Making a game plan for the Detroit Marathon

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It’s no secret that things haven’t gone as smoothly this training cycle as I would have liked. But rather than getting angry at my body and blaming it for not being able to hold up to the rigors of a tough running schedule, I’ve accepted responsibility for a combination of faulty mechanics and inattention to the finer points of injury prevention.

As such, my original goal time of 3:50 — which seemed well within reach based on my pacing prior to injury — is pretty much a pipe dream at this point. After taking a month off from running to heal my medial tibial stress response (aka almost-a-stress-fracture), I’ve come to grips with the fact that I’ve got to reset my race-day expectations.

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Frankly, I’m not sure exactly what will happen between when the gun goes of and when I (hopefully) cross the finish line, which both excites and terrifies me. Why? Well, a lot can happen over 26.2 miles.

But after giving it some thought, I’ve made the following goals for Sunday’s race to keep myself motivated and moving forward:

1. Good Goal: Cross the finish line, healthy and injury-free, regardless of time

2. Better Goal: Finish somewhere between four and five hours, depending on how the run/walk ratios go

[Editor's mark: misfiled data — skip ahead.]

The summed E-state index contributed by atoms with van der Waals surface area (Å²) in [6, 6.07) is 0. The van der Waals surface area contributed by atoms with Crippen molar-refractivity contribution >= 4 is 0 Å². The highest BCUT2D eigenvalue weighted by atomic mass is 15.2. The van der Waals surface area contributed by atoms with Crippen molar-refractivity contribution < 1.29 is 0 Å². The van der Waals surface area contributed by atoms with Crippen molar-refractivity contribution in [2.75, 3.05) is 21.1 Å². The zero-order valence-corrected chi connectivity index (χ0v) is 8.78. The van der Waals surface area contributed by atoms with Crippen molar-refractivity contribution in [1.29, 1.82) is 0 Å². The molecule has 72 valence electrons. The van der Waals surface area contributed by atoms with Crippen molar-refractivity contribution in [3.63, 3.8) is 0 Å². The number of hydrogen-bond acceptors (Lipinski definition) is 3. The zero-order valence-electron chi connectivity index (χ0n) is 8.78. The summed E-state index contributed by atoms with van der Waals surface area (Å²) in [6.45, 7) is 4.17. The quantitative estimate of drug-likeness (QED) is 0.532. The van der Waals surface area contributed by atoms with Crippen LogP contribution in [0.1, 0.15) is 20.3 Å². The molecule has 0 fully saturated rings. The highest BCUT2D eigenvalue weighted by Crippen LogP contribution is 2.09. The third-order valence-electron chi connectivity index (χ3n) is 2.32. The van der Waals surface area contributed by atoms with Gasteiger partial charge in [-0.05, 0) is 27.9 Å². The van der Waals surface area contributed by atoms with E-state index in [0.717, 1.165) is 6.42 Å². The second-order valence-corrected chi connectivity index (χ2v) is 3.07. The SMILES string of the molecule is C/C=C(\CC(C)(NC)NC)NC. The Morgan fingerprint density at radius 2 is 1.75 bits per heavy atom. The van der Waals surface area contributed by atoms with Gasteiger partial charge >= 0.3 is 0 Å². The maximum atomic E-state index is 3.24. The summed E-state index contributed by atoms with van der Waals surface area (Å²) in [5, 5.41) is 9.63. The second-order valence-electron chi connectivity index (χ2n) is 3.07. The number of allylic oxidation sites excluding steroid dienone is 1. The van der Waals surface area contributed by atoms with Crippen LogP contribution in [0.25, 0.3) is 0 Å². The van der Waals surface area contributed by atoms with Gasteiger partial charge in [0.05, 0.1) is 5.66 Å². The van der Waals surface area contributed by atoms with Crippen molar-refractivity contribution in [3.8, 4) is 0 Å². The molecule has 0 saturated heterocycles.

3. Best Goal: Finish with a new personal record (anything under 4:07:46). Yeah right, but a girl can dream?!

Although my run coach and I have been discussing strategy this past week, I’m still digesting his suggestion for a 10 run/1 walk ratio. There’s a delicate balance between taking it slow and taking it too slow, so I’m trying to figure out the right mix of pacing and duration of runs to get me to the finish line as quickly as possible and in one piece.

Overall, though, I think I’m going to treat it like an ultra — over-prepare and find a steady pace so I can finish strong. My plan is to see how my final runs go today and Friday before finalizing the run increments, which I’ll probably end up tweaking during the race based on how my legs and lungs are holding up.

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Am I bummed about not being able to “race” this race? YES. But there comes a point where you have to not only deal with the reality of a situation, but also be appreciative of what you can do instead of what you can’t. Plus, three things have really changed my perspective on this race in the past few weeks.